All things considered, it should go without saying that it’s better to overdo it than not to shower enough. While showering too often may reduce the number of good bacteria and eventually lead to drier skin, the alternative is much more unpleasant.

Not showering often enough may have some negative effects that will be felt quickly. Sweat buildup can be quite dangerous, as it can irritate the skin to such a degree that it leaves it defenseless in the face of bacterial and fungal infections.

Showering Every Other Day

If you do decide to take the fewer weekly showers approach, it doesn’t mean that you should forget about proper hygiene. There are certain areas on your body that you should wash on a daily basis.

Even if you don’t take a full shower, always make sure to wash your hands, face, armpits, feet, and groin area daily. Those areas are more prone towards developing unpleasant odors, causing the ingestion of microbes and bacteria, and developing rashes or infections if treated poorly.

Good Skin Hygiene Practices

Asking yourself how often should you shower is not enough to maintain a healthy skin. Developing good skin hygiene practices is just as important as following an appropriate showering frequency for your body type and lifestyle.

Here are some tips you should keep in mind:

  • Shower with warm water instead of hot water
  • Don’t spend more than 10 minutes in the shower
  • Don’t wash your hair every day
  • Use gentle soaps, lotions, and sponges
  • Spend more time rinsing off products
  • Avoid cleaning agents with too many fragrances and deodorants
  • Moisturize after taking a shower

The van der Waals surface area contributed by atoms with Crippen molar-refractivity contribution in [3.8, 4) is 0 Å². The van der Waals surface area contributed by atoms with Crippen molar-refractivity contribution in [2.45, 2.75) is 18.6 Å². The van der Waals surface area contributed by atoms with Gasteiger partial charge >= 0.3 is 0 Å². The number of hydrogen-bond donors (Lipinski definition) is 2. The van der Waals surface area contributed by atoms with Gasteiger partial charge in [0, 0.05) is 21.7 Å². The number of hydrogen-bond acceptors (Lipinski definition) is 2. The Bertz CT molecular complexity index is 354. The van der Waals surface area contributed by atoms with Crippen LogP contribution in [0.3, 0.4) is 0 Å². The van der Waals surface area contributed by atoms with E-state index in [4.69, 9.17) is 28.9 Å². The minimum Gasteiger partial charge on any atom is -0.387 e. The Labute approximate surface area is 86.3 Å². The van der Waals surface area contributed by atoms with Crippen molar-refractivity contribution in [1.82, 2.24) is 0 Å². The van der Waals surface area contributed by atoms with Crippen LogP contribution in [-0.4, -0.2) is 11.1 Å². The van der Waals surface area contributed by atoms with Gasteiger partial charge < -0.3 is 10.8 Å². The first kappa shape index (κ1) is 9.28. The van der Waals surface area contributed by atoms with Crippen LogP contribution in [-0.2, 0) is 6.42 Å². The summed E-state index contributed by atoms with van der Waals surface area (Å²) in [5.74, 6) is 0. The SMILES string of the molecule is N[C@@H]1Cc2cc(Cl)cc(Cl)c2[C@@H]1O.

• Blot the skin instead of rubbing it with the towel
  • Allow the skin to mostly air-dry when possible

Other Benefits that Come from Showering Less Often

This may not be health-related but it is worth mentioning nonetheless. Showering less often, like every other day or once a day instead of multiple times per day, can save you quite a bit of money in the long run.

You’ll be wasting less water, using fewer products, and you’ll even reduce the risk of having to buy medication for dry skin, skin rashes, irritations, and other conditions.

Showering less often may also help you develop better skin hygiene practices. You might be more mindful of the do’s and don’ts regarding products, water temperature, water consumption, and so on.

It’s Still Subjective

At the end of the day, there’s no right or wrong answer here that will satisfy every individual. That’s just how it is, and not just with hygiene. Humans are unique beings, each one having their own particular needs.

Showering is a must for everyone. However, the frequency at which you should do it needs to be determined based on the many factors mentioned in this article.

 

 References:

https://www.healthline.com/health/beauty-skin-care/how-often-should-you-shower#bathing-tips
https://wwwnc.cdc.gov/eid/article/7/2/70-0225_article
https://www.bop.gov/locations/institutions/spg/SPG_aohandbook.pdf
https://www.ncbi.nlm.nih.gov/pmc/articles/PMC5025014/
https://www.ncbi.nlm.nih.gov/pmc/articles/PMC6011066/
https://clinicaltrials.gov/ct2/show/NCT02063867